Filmmaker’s focus: ‘What really happened’ in Ferguson
Sabaah Folayan went to Ferguson, Missouri, three summers ago as a pre-med student hoping to find a way to ease the anger engulfing police and residents.
She left a filmmaker.
Folayan and her co-director, Damon Davis, stitched together Whose Streets? — a documentary looking at the aftermath of the shooting death of Michael Brown and the uprising that followed.
The filmmakers follow several people caught up in the protest movement and offer intimate looks at the costs they’ve paid.
One has saved rubber bullets and tear gas canisters shot at him.
Another delays her education to show her young daughter what it is to fight for what she believes in.
Associated Press writer Mark Kennedy asked Folayan, whose debut film made it to Sundance, about what it was like on those streets, if police need retraining and why not everyone is shown in her film. film out as quickly as possible while the story was still fresh and present. And we felt like, in the greater context, there was so much of the other side being presented. There was so many of these interviews and you have pundits and you have public officials. They have these national platforms to speak and let the American people know what it is that they’re thinking, what their rationale is. The people on the ground, the people from St. Louis, the people whose backyard this is, weren’t afforded that same kind of platform, so we wanted this to provide some context to what was already out there.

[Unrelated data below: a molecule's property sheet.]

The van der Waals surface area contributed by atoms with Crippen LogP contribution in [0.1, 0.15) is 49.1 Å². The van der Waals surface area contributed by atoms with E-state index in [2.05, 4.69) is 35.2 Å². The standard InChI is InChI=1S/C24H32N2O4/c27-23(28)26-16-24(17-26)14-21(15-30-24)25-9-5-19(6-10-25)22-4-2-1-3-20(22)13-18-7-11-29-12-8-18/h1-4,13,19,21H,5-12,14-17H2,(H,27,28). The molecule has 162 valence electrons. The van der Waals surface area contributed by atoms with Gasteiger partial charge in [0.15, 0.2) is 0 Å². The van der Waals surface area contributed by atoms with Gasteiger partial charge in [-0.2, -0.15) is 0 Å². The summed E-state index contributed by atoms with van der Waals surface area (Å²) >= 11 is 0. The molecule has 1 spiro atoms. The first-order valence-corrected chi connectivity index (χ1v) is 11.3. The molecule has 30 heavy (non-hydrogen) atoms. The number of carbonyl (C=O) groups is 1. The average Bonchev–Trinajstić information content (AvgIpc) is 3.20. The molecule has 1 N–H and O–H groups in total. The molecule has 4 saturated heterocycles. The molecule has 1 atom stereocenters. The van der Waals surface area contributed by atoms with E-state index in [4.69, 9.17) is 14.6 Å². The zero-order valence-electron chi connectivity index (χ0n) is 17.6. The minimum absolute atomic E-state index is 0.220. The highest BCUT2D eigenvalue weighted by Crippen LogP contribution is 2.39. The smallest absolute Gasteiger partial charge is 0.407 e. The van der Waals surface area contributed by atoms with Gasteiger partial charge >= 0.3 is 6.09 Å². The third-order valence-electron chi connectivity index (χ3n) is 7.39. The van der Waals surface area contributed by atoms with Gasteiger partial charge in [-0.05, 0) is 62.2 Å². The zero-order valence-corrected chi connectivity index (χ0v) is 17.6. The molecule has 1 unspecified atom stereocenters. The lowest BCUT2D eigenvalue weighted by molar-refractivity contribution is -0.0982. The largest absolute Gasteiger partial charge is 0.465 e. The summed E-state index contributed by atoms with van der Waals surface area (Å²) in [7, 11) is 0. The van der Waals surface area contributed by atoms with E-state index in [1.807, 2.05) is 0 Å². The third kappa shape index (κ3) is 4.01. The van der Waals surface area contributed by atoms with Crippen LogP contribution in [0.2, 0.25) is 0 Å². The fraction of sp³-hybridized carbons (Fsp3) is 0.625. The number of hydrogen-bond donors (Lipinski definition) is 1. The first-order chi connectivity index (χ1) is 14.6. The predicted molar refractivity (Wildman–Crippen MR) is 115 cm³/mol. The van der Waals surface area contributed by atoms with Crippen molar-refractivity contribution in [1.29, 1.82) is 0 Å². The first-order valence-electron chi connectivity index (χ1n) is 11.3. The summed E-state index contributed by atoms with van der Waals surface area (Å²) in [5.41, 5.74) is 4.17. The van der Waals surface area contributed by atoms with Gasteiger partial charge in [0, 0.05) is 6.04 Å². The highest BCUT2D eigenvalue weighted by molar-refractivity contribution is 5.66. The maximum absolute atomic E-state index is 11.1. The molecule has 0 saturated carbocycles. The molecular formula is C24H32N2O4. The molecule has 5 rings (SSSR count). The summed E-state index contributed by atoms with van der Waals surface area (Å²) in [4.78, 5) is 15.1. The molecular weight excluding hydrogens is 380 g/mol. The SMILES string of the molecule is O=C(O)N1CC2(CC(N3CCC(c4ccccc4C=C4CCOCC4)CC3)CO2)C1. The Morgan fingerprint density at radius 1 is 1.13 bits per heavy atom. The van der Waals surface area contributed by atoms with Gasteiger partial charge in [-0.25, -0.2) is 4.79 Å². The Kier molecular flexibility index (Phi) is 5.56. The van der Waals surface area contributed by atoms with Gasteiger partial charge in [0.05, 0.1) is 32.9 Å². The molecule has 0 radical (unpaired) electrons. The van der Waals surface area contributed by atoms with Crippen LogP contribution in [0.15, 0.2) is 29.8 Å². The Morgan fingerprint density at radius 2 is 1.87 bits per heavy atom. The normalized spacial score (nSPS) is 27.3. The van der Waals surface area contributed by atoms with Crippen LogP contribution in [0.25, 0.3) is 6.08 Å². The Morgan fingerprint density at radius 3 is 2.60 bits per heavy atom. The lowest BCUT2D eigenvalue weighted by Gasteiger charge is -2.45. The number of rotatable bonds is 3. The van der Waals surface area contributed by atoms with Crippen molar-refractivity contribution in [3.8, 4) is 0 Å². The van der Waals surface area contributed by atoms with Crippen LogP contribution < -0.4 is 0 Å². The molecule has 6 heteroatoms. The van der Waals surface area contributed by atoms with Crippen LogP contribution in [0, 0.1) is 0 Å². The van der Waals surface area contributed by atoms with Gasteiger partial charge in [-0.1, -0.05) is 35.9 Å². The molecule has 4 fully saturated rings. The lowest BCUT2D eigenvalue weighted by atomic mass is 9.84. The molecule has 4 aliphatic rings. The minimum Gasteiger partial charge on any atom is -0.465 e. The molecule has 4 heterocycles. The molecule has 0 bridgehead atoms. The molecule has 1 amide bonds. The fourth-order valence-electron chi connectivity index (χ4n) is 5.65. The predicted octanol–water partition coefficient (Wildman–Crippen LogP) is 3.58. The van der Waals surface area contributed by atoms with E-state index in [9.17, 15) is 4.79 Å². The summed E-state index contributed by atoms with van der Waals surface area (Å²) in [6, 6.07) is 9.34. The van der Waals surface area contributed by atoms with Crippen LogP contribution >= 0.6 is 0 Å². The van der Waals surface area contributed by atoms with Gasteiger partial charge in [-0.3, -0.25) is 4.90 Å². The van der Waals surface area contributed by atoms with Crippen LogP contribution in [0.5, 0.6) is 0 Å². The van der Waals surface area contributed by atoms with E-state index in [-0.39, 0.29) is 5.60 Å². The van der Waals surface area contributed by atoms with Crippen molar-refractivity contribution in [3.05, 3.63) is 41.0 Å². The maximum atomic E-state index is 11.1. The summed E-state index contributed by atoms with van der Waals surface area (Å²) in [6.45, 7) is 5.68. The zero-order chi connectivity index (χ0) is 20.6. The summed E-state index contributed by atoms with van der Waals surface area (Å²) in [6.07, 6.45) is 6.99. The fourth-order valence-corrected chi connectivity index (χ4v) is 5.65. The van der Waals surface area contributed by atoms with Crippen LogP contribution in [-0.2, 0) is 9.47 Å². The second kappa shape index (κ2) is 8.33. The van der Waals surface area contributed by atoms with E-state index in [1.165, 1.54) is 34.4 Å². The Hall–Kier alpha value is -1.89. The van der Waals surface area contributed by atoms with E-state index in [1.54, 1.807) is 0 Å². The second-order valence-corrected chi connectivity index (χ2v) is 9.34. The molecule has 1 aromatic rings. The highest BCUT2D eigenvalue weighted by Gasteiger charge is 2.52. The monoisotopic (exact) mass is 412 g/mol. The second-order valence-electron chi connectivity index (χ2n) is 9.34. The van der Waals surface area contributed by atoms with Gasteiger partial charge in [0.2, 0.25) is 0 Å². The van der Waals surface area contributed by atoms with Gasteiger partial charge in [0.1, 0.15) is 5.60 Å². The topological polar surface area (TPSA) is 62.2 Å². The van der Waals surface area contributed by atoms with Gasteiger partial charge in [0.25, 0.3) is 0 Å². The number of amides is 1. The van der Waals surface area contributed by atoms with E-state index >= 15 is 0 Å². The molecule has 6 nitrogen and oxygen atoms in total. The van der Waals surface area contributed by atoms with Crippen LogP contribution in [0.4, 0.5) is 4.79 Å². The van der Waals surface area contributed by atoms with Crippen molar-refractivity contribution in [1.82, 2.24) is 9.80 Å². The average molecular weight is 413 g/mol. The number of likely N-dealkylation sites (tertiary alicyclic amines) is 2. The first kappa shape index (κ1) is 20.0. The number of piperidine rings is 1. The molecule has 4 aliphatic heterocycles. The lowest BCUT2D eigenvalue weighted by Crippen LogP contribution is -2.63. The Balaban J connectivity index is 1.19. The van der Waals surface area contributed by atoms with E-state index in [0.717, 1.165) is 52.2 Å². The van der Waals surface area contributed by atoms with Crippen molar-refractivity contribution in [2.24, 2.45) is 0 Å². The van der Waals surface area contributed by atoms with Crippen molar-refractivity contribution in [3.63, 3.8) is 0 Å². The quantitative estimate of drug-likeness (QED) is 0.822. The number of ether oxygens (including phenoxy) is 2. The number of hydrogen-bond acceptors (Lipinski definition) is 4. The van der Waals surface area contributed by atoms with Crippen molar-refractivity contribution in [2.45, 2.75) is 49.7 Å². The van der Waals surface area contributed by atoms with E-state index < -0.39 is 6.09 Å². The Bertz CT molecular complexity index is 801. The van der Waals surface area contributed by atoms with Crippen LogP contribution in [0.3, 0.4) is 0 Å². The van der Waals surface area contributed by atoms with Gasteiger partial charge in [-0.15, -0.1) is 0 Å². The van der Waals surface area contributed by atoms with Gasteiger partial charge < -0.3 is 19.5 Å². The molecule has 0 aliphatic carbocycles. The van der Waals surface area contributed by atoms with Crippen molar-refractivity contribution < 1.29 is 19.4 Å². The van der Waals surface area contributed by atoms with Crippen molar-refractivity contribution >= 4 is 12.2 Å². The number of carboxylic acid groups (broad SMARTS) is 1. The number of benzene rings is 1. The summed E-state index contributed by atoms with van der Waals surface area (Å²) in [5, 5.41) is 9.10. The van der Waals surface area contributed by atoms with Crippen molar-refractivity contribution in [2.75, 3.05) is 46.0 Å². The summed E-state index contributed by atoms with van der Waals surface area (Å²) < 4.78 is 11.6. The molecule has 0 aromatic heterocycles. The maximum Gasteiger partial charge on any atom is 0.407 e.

The tension is palpable. You can feel peoples’ fear, you can feel the friction between police and the community at all times. So it was really tough. It was tough because a documentary isn’t everything. A documentary doesn’t automatically change everything. But we felt like it was important for this to be inserted into the canon, into the public record, so that people have a chance to know what happened — what really happened — on the ground there.
It wasn’t a matter of not trying. We spoke with police officers. We spoke with the mayor, but ultimately none of those people were able to cross that blue line. They weren’t giving us their human perspective. Everyone who we spoke to and featured really opened up to us and was vulnerable with us in a very particular way, and we wanted to have those conversations with anyone who would but, for the most part, we just got sort of the same lines.
I think when you see that same sort of policing happening from St. Louis to Arizona to Baltimore and all these different places, it becomes difficult for me to imagine that they’re not acting how they’re trained. I don’t think it’s poor training or a lack of training. I think that this is what they’re being trained to do. The halls of power where these decisions are made are purposely silo-ed from us and are not transparent to us.
“Brittany and Kenna,” a still from — a documentary about “what really happened” in Ferguson, Missouri. protesters. Why does this keep happening? Is this mostly about police training?